Tax Stamps On Carte De Visite Photos
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Why do some old photographs have a stamp on the back?
If you've been collecting carte de visite photos (CDV for short), you've no doubt come across one that has what looks like a postage a stamp on the back, but what was this stamp used for?
The stamp on the backs of some carte de visite photos was actually a tax revenue stamp which was used by the US government to raise funds needed to fight the Civil War.
In the begining of the Civil War the Union government passed the Revenue Act of 1862 which taxed all kinds of luxury goods including such things as playing cards and telegrams.
In 1864 as the war raged on and funding became thinner theCongress passed an act that also taxed photographs, ambrotypes, and daguerreotypes. Photographers were required to collect the tax, apply the stamp showing that the tax had been paid, and then cancel the stamp by initialing and dating it.
Although photographers were given clear instructions on how to cancel the stamps and most of them obeyed the law, some photographers decided to be more creative and canceled the stamps with rubber stamps and other various marks.
Tax stamps came in varying denominations but the amount of tax paid for the photograph was determined by how much the purchaser paid for the image. The most common stamps you will find are the 2 cent and 3 cent stamps because most cdv's and tintypes cost between 25 cents and 50 cents.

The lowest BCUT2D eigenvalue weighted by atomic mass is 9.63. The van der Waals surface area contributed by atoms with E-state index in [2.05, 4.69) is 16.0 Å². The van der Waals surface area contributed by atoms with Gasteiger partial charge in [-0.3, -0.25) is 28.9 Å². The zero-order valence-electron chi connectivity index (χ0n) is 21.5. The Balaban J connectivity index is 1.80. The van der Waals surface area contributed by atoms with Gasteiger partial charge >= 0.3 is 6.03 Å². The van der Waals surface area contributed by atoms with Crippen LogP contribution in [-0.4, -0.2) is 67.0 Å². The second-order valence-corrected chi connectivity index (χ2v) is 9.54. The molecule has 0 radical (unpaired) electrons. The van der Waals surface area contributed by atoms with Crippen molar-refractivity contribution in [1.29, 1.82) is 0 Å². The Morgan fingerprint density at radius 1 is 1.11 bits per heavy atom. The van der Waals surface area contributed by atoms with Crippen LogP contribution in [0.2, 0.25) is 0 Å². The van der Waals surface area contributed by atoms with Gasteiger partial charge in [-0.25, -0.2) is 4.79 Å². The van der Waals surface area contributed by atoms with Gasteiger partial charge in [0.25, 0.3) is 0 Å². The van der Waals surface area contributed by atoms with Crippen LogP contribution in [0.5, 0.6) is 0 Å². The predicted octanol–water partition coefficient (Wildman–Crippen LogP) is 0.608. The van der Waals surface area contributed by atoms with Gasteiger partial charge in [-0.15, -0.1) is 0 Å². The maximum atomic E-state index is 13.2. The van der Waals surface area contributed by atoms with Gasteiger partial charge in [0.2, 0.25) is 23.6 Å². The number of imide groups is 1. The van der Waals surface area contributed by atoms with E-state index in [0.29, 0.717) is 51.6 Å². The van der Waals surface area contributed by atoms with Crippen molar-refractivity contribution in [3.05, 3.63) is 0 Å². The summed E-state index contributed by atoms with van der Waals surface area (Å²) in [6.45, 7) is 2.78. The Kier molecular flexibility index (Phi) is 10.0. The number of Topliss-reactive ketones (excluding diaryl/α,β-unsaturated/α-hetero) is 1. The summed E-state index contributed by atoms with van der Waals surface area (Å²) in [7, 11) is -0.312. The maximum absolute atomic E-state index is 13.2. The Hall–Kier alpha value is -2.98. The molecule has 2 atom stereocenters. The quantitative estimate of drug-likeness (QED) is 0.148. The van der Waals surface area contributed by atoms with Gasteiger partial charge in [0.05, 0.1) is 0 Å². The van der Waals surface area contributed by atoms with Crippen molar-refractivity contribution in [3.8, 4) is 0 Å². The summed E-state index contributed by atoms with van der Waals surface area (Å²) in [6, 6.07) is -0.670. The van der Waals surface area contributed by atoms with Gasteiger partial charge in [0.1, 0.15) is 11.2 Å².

The 2 cent stamp is either blue or orange and was used for images costing up to 25 cents. The 3 cent stamp is green and was used for images costing from 25 cents up to 50 cents.
There were other denominations including 50 cents to one dollar tax stamp which was red, but you are more likely to find a 2 or 3 cent stamp. Most of the 2 and 3 cent tax stamps show the bust of George Washington, but there are other designs. The most common stamp is the orange 2 cent stamp.
In 1865 congress reduced the tax on images costing under 10 cents to a 1 cent tax, which produced a very rare 1 cent stamp in red color. The tax on photographs was repealed in 1865 and tax stamps on photographs were no longer required, so you will not find tax stamps on any photograph made after 1865.
Tax stamps on carte de visite photos and other photographs help date the image to the Civil war era and therefore it is more desirable to some to have a photograph with a stamp, but to us at Old Photographic it doesn't matter if the photo has a stamp as long as it's a great image.
Tags: photos, visite, carte, union, civil, stamp, you've, revenue, government, 1862, passed, begining
"A true portrait should, today and a hundred years from today, the Testimony of how this person looked and what kind of human being he was."
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